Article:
Tuesday, November 8, 2016

What happens to the Supreme Court after the election?

Some - not all - Republican Senators promise to block all nomination to the court if Clinton wins.

- ScotusBlog offers the following thoughts.

At Reuters, Lawrence Hurley reports that several “intriguing scenarios could unfold after Tuesday’s U.S. election to break the deadlock over filling a Supreme Court vacancy that has provoked a bitter nine-month standoff between President Barack Obama and Senate Republicans.” Burgess Everett reports in Politico that Republican Sen. David Perdue has called “plans for a unilateral blockade” of Supreme Court nominations if Hillary Clinton is elected tomorrow a “’dereliction of duty.’”At Slate, Dahlia Lithwick breaks down the Senate Republicans who have spoken out recently about the possibility of a blockade, into “two distinct teams,” listing the members of what she terms “Team Obstruction” and “Team Responsible Governance,” and hoping that the latter “team wins the day.” At Think Progress, Ian Millhiser contends that a blockade would precipitate a “constitutional crisis.” But in an op-ed in The Hill, Chris Bryant contends that an eight-member court offers advantages, observing that “the Justices are obliged to cooperate and driven to rule on narrow grounds, disposing of the actual cases that come before them while refraining from sweeping pronouncements,” and suggesting that this enforced moderation promises “in turn to diminish, over time, the intense divisiveness currently characterizing Supreme Court nominations.”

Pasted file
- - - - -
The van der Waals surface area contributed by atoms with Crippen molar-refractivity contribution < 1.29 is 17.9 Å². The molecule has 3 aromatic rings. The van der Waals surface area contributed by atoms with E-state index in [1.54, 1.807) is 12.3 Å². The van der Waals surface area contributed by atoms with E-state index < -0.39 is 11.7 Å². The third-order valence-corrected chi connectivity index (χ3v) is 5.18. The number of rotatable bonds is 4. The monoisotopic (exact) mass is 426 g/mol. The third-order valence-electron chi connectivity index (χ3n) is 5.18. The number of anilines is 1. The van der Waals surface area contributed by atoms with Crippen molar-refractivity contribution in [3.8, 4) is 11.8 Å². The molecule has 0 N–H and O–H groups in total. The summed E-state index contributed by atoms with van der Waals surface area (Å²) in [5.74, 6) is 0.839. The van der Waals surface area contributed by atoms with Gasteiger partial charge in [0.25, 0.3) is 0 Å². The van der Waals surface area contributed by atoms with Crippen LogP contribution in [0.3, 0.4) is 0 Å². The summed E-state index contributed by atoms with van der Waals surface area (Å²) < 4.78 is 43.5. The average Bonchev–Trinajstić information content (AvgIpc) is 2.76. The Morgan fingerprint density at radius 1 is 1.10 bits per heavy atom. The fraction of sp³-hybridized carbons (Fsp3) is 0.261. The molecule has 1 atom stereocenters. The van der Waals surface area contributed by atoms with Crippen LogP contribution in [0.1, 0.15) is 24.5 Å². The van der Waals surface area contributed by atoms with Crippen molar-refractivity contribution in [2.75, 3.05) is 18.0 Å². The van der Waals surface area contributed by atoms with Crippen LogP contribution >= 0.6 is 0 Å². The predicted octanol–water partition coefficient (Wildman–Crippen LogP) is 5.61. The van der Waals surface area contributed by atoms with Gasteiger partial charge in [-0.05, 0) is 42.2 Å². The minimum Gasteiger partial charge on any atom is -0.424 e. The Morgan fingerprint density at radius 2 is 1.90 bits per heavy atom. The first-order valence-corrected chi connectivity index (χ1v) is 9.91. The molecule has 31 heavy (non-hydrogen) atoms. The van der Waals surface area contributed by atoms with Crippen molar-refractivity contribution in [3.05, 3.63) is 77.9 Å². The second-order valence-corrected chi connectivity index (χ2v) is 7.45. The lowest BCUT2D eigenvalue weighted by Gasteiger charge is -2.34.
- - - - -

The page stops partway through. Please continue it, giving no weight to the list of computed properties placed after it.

In a New York Daily News op-ed, Rick Hasen argues that the election constitutes “an all-out ideological war over the future of the Supreme Court.” Additional commentary on the court and the election comes from the editorial board of The New York Times, which argues that in “the next Congress, regardless of who wins on Tuesday, the very survival of the court as an independent body will be at stake.” More pleas to keep the Supreme Court nomination process free from partisan politics come from the editorial boards of the Chicago Sun-Times and the Boston Globe, and the Walla-Walla Union-Bulletin. In an op-ed for Bloomberg, Jonathan Bernstein argues that if “there’s ever any hope for effective conservative government in the U.S., the first job is to reclaim the Republican Party for conservatives who actually try to do the hard work of governing.”

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